clone53421 (1310749) | more than 5 years ago | (#25817837)

You're just begging for a Secret Service visit...

Re:I was just wondering (1)

arb phd slp (1144717) | more than 5 years ago | (#25817723)

Well now that the tools are lost, I'm curious to know - will they burn-up in the atmosphere? Maybe someone's house will get hit by a ball of molten steel a few months from now.

Eventually they'll deorbit and burn up, but probably not for a while. The tools were in a stable orbit when they were dropped and they weren't thrown very hard (just enough so they were out of reach by the time it was noticed). It takes quite a bit more delta-v than that to deorbit.

Re:I was just wondering (2, Insightful)

Anonymous Coward | more than 5 years ago | (#25818001)

Every action has an equal and opposite reaction...

With that in mind, I'm not sure it's a good idea to be "firing" things from your space suit. Depending on the force, some dangerous things might happen.

Full disclosure: I don't really know anything about working in space - my comment might actually be really stupid and invalid (hence, I posted as ac...)

Re:I was just wondering (0)

Anonymous Coward | more than 5 years ago | (#25817807)

Why not some sort of tool belt where they all clip in.

Re:I was just wondering (1)

clone53421 (1310749) | more than 5 years ago | (#25817823)

Strapon tools? I can see why they don't want to go that direction...

Re:I was just wondering (1)

tuxgeek (872962) | more than 5 years ago | (#25817973)

Strapon tools or Snapon tools
Unless the space walkers are lesbian, and then it's okay

Laurel & Hardy? (5, Funny)

eldavojohn (898314) | more than 5 years ago | (#25816955)

As she was cleaning the bag and wiping the tools and equipment inside, the bag floated away. Another bag carrying identical equipment is now being shared by Piper and Bowen.

Do we have any humorous black & white silent space footage of this skit?

Seriously, NASA's gotta come up with financing somehow ... add some hokey 1920's ragtime music to the it, speed it up just unnaturally fast and they just might be sitting on a viral video here!

Come on, it practically writes itself:

Setting: Exterior of shuttle.
A lanky beanpole Bowen discovers that grease has been dispensed into her bag. Not wanting to alert the portly Bowen and face his wrath, she quickly empties the contents of the bag to wipe them off. As she cleans each tool, she sets it back down on the shuttle but soon realizes that they merely float back up. She rotates through each tool, setting it back on the shuttle but forgets about the bag! Bowen hears the heavy breathing in his earpiece and turns around in time to see the bag floating away while Piper is pre-occupied with the tools. He scowls and makes a move for the bag but slips on grease and tumbles out into space, tethered only by his life support ...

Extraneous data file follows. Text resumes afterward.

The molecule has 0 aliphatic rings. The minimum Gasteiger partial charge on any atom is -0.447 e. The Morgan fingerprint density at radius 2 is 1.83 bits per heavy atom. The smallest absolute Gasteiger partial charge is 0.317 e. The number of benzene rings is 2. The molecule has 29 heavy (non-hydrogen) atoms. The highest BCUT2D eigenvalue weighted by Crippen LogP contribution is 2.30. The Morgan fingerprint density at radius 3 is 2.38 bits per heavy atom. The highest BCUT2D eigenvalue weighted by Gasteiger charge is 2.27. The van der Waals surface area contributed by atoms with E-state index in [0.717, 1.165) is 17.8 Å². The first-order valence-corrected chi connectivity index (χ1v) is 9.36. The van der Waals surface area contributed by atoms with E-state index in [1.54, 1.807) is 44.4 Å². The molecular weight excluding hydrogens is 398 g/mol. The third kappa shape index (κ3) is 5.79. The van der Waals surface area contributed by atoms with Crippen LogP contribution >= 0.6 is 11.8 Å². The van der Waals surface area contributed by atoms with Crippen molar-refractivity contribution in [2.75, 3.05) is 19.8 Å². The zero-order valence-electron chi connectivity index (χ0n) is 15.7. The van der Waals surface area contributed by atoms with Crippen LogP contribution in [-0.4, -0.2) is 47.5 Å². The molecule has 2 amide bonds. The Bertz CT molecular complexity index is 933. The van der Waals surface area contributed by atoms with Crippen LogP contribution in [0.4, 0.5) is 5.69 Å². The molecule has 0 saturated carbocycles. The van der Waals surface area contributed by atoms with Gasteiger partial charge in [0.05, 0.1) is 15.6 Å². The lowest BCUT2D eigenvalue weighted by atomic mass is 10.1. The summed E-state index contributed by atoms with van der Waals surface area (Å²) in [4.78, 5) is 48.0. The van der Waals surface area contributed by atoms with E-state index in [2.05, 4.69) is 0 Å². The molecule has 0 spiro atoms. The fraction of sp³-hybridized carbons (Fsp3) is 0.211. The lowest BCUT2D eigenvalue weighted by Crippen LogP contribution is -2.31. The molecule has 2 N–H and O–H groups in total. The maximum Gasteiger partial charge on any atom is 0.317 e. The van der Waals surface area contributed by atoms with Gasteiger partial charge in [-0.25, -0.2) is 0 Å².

Re:Laurel & Hardy? (1)

qoncept (599709) | more than 5 years ago | (#25817035)

You forgot the part where she jumps up to grab the bag. We've struck gold with this one!

Re:Laurel & Hardy? (1)

Mushdot (943219) | more than 5 years ago | (#25817625)

Footage is here [bbc.co.uk] :)

Im assuming the astronauts are tethered to the shuttle or you must have some will power to stop the urge to lunge too hard and end up floating off yourself?

Re:Laurel & Hardy? (1)

davolfman (1245316) | more than 5 years ago | (#25817805)

That helmet-cam footage is positively agoraphobia inducing.

there is footage (2, Informative)

circletimessquare (444983) | more than 5 years ago | (#25817707)

i saw it on nbc this morning

its a top down point of view of the astronaut. she sets the toolbag to the side and addresses some other piece of equipment in front of her, and the bag slowly drifts down, in camera view

by the time she turns her attention back to it, you can see the shock in her hand gestures trying to grab it, now below her waist. i guess space suits don't provide bend

Re:Laurel & Hardy? (2)

WWWWolf (2428) | more than 5 years ago | (#25817729)

Seriously, NASA's gotta come up with financing somehow ... add some hokey 1920's ragtime music to the it, speed it up just unnaturally fast and they just might be sitting on a viral video here!

Yeah, I've been wondering why they don't do "NASA Presents: Space Comedy". I mean, they have plenty of hilarious material already [youtube.com] ...

I was thinking more Benny Hill (1)

fiordhraoi (1097731) | more than 5 years ago | (#25817871)

Here's your soundtrack [televisiontunes.com] !

color me unsurprised (0, Funny)

Anonymous Coward | more than 5 years ago | (#25816967)

that's why I don't trust my bag to any woman

Re:color me unsurprised (4, Funny)

Daetrin (576516) | more than 5 years ago | (#25817061)

"that's why I don't trust my bag to any woman"

Not even when it's coated with lube?

Re:color me unsurprised (0, Troll)

Anonymous Coward | more than 5 years ago | (#25817817)

I mean, really. What's a woman doing in space? She should be at home ironing a man's shirt.

Re:color me unsurprised (2, Funny)

msu320 (1084789) | more than 5 years ago | (#25817115)